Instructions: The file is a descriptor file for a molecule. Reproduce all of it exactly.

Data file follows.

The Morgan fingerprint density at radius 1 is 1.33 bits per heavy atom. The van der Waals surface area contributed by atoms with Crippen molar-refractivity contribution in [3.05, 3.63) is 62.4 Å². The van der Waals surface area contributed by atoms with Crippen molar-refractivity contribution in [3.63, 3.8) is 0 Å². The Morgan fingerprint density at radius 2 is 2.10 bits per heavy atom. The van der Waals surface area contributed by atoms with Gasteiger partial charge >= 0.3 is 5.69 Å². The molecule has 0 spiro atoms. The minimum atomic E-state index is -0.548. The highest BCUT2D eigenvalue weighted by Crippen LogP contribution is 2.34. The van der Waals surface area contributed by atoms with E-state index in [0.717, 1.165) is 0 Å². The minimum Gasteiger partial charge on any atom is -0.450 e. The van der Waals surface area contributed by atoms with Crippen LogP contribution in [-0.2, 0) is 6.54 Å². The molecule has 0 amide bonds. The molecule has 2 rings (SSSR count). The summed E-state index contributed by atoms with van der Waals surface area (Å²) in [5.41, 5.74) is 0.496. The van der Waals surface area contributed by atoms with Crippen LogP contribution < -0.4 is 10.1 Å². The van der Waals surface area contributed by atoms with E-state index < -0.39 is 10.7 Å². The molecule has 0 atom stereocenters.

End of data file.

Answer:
The Morgan fingerprint density at radius 1 is 1.33 bits per heavy atom. The van der Waals surface area contributed by atoms with Crippen molar-refractivity contribution in [3.05, 3.63) is 62.4 Å². The van der Waals surface area contributed by atoms with Crippen molar-refractivity contribution in [3.63, 3.8) is 0 Å². The Morgan fingerprint density at radius 2 is 2.10 bits per heavy atom. The van der Waals surface area contributed by atoms with Gasteiger partial charge >= 0.3 is 5.69 Å². The molecule has 0 spiro atoms. The minimum atomic E-state index is -0.548. The highest BCUT2D eigenvalue weighted by Crippen LogP contribution is 2.34. The van der Waals surface area contributed by atoms with E-state index in [0.717, 1.165) is 0 Å². The minimum Gasteiger partial charge on any atom is -0.450 e. The van der Waals surface area contributed by atoms with Crippen LogP contribution in [-0.2, 0) is 6.54 Å². The molecule has 0 amide bonds. The molecule has 2 rings (SSSR count). The summed E-state index contributed by atoms with van der Waals surface area (Å²) in [5.41, 5.74) is 0.496. The van der Waals surface area contributed by atoms with Crippen LogP contribution < -0.4 is 10.1 Å². The van der Waals surface area contributed by atoms with E-state index < -0.39 is 10.7 Å². The molecule has 0 atom stereocenters.